A simplified account is that memory can be divided into two broad categories.  One of which is explicit memory.  This is the type of memory that is typically thought as “memory”.  It consists of knowing facts, recalling past experiences or information which forms in consciousness.

There is another type of memory system referred to as the implicit memory system.  Largely it is an unconscious process – for example knowing how to walk or to ride a bike.  These types of memories are typically learned through repetition and practice.  Explicit and implicit memories access different areas of the brain which is important to recognize.  See the graphic below.

Different Types of Memory Systems

Implicit and Explicit Memory

The relationship of these different types of memory systems to trauma is as follows.  A single incident of trauma such as witnessing a murder, rape, being in a war zone etc. taps into the explicit memory system.  The defining feature is that the central nervous system becomes overwhelmed and goes into a flight / fight or freeze response which is a good protective response in these circumstances.

The difficulty comes about because the fight /flight or freeze response gets stuck in the on position.  A car backfires, the unexpected noise activates the same regions of the brain where a memory of a bomb explosion killing friends exists.  The activation sees the threat response in full swing and the person has difficulty coping.  Without treatment, the threat response becomes more frequent and more ingrained.  So much so that the person is constantly viewing the world at large as a threat – as if a bomb is about to explode.

Another category of trauma which is equally important to understand is complex trauma.  It is the most frequent form of trauma but receives much less attention in the public sphere than the former category.  Complex trauma is not related to the severity of the trauma – single incidents of trauma can be just as severe and vice versa.  Complex trauma refers to trauma which has been built up over time via multiple incidents.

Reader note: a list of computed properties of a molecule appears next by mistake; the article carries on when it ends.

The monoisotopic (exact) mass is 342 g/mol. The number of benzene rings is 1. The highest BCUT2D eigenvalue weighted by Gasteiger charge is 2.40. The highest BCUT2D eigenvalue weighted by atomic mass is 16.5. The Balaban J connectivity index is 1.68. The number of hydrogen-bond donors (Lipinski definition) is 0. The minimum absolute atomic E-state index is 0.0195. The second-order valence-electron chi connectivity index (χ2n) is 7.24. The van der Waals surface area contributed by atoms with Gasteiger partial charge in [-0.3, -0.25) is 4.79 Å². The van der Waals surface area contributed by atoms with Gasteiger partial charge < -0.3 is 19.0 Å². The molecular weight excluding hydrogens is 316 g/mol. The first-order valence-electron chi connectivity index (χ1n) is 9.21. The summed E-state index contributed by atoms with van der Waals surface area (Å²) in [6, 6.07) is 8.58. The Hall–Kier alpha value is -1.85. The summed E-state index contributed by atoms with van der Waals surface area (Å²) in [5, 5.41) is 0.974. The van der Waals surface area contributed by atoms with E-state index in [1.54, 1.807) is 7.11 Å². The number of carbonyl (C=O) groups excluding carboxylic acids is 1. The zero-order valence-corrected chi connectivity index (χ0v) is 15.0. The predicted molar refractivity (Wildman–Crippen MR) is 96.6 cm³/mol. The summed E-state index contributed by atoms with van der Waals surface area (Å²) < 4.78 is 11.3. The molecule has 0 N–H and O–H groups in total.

Repeated incidents of childhood sexual abuse or repeatedly being beaten as child are two categories, we normally associate with childhood trauma.  In these sorts of examples, it is relatively easy to see how trauma might be formed.  But imagine a young child who consistently does not receive affection or is not nurtured.  In cases like these there is no big single event rather the trauma forms because of the consistency of emotional neglect.  For a child, the neglect may be experienced as profound. So much so that the child’s ability to form a secure attachment to its primary caregivers may be severely disrupted.

One of the consequences of growing up in this type of environment is that the child is constantly seeking attention, nurturance, and love from their primary caregivers.  Despite the child’s best efforts, they are constantly thwarted and as such begin to operate on the premise that they will always be thwarted.  Largely it takes root deep in the unconscious and carried forward to adulthood.  Literally the child is caught between a rock and a hard place. On the one hand seeking attention and on the other not receiving it.  It must be stated that this is appropriate for a child as it serves a protective mechanism and helps the child navigate difficult and troubled waters.

There are two important characteristics to understand the dynamic outlined above.  The first is that being constantly thwarted promotes a deeply ingrained unconscious habit of looking for potential situations where this may or may not occur.  A good way to conceptualize it is that the child unconsciously learns to adapt to their environment by constantly being on the lookout – just like Natalie scanning her environment.  It is this mechanism of constantly being on alert which ties into the central nervous systems flight/fight/freeze response.

There is a lot which goes into the treatment of trauma which often takes a lot of time and effort for a person to function optimally in life.  If you believe you have suffered trauma in your life, a good place to begin to help yourself is by eliciting the relaxation response.  If your anxious (over-stimulated) slow down and if your lacking energy (under-stimulated) do something active like physical exercise as the infographic earlier in the article suggests.

Ps: Natalie is doing well.